The Life that had descended re-arise,
And lighted from above him by the Sun?
So mighty was the mother's childless cry,
A cry that ran thro' Hades, Earth, and Heaven!

So in this pleasant vale we stand again,
The field of Enna, now once more ablaze
With flowers that brighten as thy footstep falls,
All flowers -- but for one black blur of earth
Left by that closing chasm, thro' which the car
Of dark Aidoneus rising rapt thee hence.
And here, my child, tho' folded in thine arms,
I feel the deathless heart of motherhood
Within me shudder, lest the naked glebe
Should yawn once more into the gulf, and thence
The shrilly whinnyings of the team of Hell,
Ascending, pierce the glad and songful air,
And all at once their arch'd necks, midnight-maned,
Jet upward thro' the mid-day blossom. No!
For, see, thy foot has touch'd it; all the space
Of blank earth-baldness clothes itself afresh,
And breaks into the crocus-purple hour
That saw thee vanish.

Child, when thou wert gone,
I envied human wives, and nested birds,
Yea, the cubb'd lioness; went in search of thee
Thro' many a palace, many a cot, and gave
Thy breast to ailing infants in the night,
And set the mother waking in amaze
To find her sick one whole; and forth again
Among the wail of midnight winds, and cried,
"Where is my loved one? Wherefore do ye wail?"
And out from all the night an answer shrill'd,
"We know not, and we know not why we wail."
I climb'd on all the cliffs of all the seas,
And ask'd the waves that moan about the world
"Where? do ye make your moaning for my child?"
And round from all the world the voices came
"We know not, and we know not why we moan."
"Where?" and I stared from every eagle-peak,
I thridded the black heart of all the woods,
I peer'd thro' tomb and cave, and in the storms
Of Autumn swept across the city, and heard
The murmur of their temples chanting me,
Me, me, the desolate Mother! "Where"? -- and turn'd,
And fled by many a waste, forlorn of man,
And grieved for man thro' all my grief for thee, --
The jungle rooted in his shatter'd hearth,
The serpent coil'd about his broken shaft,
The scorpion crawling over naked skulls; --
I saw the tiger in the ruin'd fane
Spring from his fallen God, but trace of thee
I saw not; and far on, and, following out
A league of labyrinthine darkness, came
On three gray heads beneath a gleaming rift.
"Where"? and I heard one voice from all the three
"We know not, for we spin the lives of men,
And not of Gods, and know not why we spin!
There is a Fate beyond us." Nothing knew.

Last as the likeness of a dying man,
Without his knowledge, from him flits to warn
A far-off friendship that he comes no more,
So he, the God of dreams, who heard my cry,
Drew from thyself the likeness of thyself
Without thy knowledge, and thy shadow past
Before me, crying "The Bright one in the highest
Is brother of the Dark one in the lowest,
And Bright and Dark have sworn that I, the child
Of thee, the great Earth-Mother, thee, the Power
That lifts her buried life from loom to bloom,
Should be for ever and for evermore
The Bride of Darkness."

So the Shadow wail'd.
Then I, Earth-Goddess, cursed the Gods of Heaven.
I would not mingle with their feasts; to me
Their nectar smack'd of hemlock on the lips,
Their rich ambrosia tasted aconite.
The man, that only lives and loves an hour,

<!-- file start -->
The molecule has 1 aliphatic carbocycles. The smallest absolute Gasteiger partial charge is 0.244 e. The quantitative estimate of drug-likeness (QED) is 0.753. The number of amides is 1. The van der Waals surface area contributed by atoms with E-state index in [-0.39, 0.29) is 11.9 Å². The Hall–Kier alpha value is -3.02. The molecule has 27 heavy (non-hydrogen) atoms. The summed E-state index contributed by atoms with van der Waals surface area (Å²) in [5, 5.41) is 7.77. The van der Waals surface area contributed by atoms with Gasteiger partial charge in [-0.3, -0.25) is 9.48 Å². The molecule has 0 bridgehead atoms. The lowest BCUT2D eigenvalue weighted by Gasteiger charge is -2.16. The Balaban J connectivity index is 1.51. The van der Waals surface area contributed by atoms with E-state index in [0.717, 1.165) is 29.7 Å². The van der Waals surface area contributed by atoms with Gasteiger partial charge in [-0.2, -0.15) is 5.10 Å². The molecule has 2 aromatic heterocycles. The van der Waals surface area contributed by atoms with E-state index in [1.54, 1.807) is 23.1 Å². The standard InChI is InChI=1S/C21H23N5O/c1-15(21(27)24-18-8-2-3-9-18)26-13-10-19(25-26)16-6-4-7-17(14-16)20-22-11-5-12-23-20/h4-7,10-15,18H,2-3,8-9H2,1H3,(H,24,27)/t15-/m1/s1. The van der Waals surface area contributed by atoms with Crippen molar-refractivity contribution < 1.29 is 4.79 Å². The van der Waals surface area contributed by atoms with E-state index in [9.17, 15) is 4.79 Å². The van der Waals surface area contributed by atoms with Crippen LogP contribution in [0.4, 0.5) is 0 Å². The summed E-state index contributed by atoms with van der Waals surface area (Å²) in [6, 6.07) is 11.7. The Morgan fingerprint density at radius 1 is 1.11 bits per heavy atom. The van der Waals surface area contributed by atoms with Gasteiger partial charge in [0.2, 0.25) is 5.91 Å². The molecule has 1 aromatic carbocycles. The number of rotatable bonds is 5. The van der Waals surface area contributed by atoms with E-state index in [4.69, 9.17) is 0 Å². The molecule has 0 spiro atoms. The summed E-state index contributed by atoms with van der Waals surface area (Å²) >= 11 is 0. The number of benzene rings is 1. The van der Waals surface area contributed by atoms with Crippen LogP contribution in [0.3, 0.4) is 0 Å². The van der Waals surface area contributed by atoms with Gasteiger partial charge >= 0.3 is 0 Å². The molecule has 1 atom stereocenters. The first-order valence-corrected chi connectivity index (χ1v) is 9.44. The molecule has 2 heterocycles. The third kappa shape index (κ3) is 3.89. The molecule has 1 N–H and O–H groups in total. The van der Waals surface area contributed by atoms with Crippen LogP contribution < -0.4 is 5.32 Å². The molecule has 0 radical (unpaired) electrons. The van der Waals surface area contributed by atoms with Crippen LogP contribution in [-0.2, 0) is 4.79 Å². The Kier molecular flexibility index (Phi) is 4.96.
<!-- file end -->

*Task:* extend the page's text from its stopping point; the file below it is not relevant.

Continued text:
Seem'd nobler than their hard Eternities.
My quick tears kill'd the flower, my ravings hush'd
The bird, and lost in utter grief I fail'd
To send my life thro' olive-yard and vine
And golden grain, my gift to helpless man.
Rain-rotten died the wheat, the barley-spears
Vere hollow-husk'd, the leaf fell, and the sun,
Pale at my grief, drew down before his time
Sickening, and tna kept her winter snow.
Then He, the brother of this Darkness, He
Who still is highest, glancing from his height
On earth a fruitless fallow, when he miss'd
The wonted steam of sacrifice, the praise
And prayer of men, decreed that thou should'st dwell
For nine white moons of each whole year with me,
Three dark ones in the shadow with thy King.

Once more the reaper in the gleam of dawn
Will see me by the landmark far away,
Blessing his field, or seated in the dusk
Of even, by the lonely threshing-floor,
Rejoicing in the harvest and the grange.
Yet I, Earth-Goddess, am but ill-content
With them, who still are highest. Those gray heads,
What meant they by their "Fate beyond the Fates"
But younger kindlier Gods to bear us down,
As we bore down the Gods before us? Gods,
To quench, not hurl the thunderbolt, to stay,
Not spread the plague, the famine; Gods indeed,
To send the noon into the night and break
The sunless halls of Hades into Heaven?
Till thy dark lord accept and love the Sun,
And all the Shadow die into the Light,
When thou shalt dwell the whole bright year with me,
And souls of men, who grew beyond their race,
And made themselves as Gods against the fear
Of Death and Hell; and thou that hast from men,
As Queen of Death, that worship which is Fear,
Henceforth, as having risen from out the dead,
Shalt ever send thy life along with mine
From buried grain thro' springing blade, and bless
Their garner'd Autumn also, reap with me,
Earth-mother, in the harvest hymns of Earth
The worship which is Love, and see no more
The Stone, the Wheel, the dimly-glimmering lawns
Of that Elysium, all the hateful fires
Of torment, and the shadowy warrior glide
Along the silent field of Asphodel. 

Alfred Lord Tennyson


"The way that Hadrian took the boy on his travels, kept close to him at moments of spiritual, moral or physical exaltation, and, after his death, surrounded himself with his images, shows an obsessive craving for his presence, a mystical-religious need for his companionship."

Lambert, Royston (1984). Beloved and God: The Story of Hadrian and Antinous. George Weidenfeld & Nicolson.



As I floated down impassive Rivers,

I felt myself no longer pulled by ropes:

The Redskins took my hauliers for targets,

And nailed them naked to their painted posts.